The public's right to know

By Laura Arenschield The Columbus Dispatch  When I first took this job, environmental activists and other reporters warned me that Ohio’s state agencies could be tough to deal with, that they sometimes act as though they would rather protect oil and gas companies than the people of Ohio.

I don’t know whether that’s actually the intention of the Ohio Department of Natural Resources, which is the agency that oversees fracking and drilling and all its related activities here. But I get the frustration.

In June, I asked for a stack of public records related to fracking from ODNR. These are important records, we think here at the newspaper, because they have a lot to do with Ohioans’ health and safety. For the last three months, the agency’s public information officers – the people who are supposed to be helping us all have access to information about ODNR’s activities — have told me that they were working on the request, or that the request was with their legal team for review.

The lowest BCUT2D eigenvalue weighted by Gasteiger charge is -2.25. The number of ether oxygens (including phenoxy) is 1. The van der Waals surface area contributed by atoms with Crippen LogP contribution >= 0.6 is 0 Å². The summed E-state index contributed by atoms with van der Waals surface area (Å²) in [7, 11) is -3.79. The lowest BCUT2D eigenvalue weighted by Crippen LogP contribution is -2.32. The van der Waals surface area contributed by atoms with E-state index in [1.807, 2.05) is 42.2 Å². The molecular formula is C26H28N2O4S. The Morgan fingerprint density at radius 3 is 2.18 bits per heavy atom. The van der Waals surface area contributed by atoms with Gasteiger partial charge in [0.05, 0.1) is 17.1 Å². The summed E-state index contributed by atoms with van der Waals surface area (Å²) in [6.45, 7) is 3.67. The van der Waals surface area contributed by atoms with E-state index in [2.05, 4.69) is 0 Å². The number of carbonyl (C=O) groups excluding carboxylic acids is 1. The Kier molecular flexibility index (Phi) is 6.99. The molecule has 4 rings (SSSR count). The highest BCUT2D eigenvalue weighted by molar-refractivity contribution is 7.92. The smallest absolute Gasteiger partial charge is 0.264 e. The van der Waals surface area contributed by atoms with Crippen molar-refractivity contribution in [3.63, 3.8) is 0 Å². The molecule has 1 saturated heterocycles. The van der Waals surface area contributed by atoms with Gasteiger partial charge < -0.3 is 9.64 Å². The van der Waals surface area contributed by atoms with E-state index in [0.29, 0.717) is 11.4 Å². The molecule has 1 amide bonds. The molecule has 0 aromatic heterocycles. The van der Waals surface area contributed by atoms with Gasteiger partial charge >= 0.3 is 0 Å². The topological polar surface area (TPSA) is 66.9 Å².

Three months seemed like a long time to us here, so this morning, I, another reporter, and my editor had a conference call with ODNR’s chief lawyer to see what the holdup might be.

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